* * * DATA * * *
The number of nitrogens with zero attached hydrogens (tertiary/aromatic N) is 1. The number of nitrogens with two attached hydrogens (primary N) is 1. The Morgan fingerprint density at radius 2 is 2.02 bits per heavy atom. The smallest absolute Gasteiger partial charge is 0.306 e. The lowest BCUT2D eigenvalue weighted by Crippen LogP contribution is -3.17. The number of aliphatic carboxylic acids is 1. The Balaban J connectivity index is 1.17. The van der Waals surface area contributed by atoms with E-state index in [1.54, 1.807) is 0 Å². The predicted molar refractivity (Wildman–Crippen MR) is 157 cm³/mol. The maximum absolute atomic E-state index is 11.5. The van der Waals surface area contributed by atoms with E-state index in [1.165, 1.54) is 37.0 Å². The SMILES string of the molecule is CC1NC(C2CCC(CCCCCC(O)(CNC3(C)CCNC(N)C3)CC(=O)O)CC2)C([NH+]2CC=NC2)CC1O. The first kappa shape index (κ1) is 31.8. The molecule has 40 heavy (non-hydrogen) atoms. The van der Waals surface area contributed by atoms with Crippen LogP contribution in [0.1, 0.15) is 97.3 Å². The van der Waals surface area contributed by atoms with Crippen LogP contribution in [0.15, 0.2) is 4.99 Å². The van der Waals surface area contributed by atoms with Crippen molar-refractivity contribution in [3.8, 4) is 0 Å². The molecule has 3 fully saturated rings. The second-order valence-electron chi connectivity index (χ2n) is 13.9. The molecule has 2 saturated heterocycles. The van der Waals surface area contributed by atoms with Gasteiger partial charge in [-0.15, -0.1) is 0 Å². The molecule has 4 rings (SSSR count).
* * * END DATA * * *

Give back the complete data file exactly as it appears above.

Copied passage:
The number of nitrogens with zero attached hydrogens (tertiary/aromatic N) is 1. The number of nitrogens with two attached hydrogens (primary N) is 1. The Morgan fingerprint density at radius 2 is 2.02 bits per heavy atom. The smallest absolute Gasteiger partial charge is 0.306 e. The lowest BCUT2D eigenvalue weighted by Crippen LogP contribution is -3.17. The number of aliphatic carboxylic acids is 1. The Balaban J connectivity index is 1.17. The van der Waals surface area contributed by atoms with E-state index in [1.54, 1.807) is 0 Å². The predicted molar refractivity (Wildman–Crippen MR) is 157 cm³/mol. The maximum absolute atomic E-state index is 11.5. The van der Waals surface area contributed by atoms with E-state index in [1.165, 1.54) is 37.0 Å². The SMILES string of the molecule is CC1NC(C2CCC(CCCCCC(O)(CNC3(C)CCNC(N)C3)CC(=O)O)CC2)C([NH+]2CC=NC2)CC1O. The first kappa shape index (κ1) is 31.8. The molecule has 40 heavy (non-hydrogen) atoms. The van der Waals surface area contributed by atoms with Crippen LogP contribution in [0.1, 0.15) is 97.3 Å². The van der Waals surface area contributed by atoms with Crippen LogP contribution in [0.15, 0.2) is 4.99 Å². The van der Waals surface area contributed by atoms with Crippen molar-refractivity contribution in [3.8, 4) is 0 Å². The molecule has 3 fully saturated rings. The second-order valence-electron chi connectivity index (χ2n) is 13.9. The molecule has 2 saturated heterocycles. The van der Waals surface area contributed by atoms with Gasteiger partial charge in [-0.15, -0.1) is 0 Å². The molecule has 4 rings (SSSR count).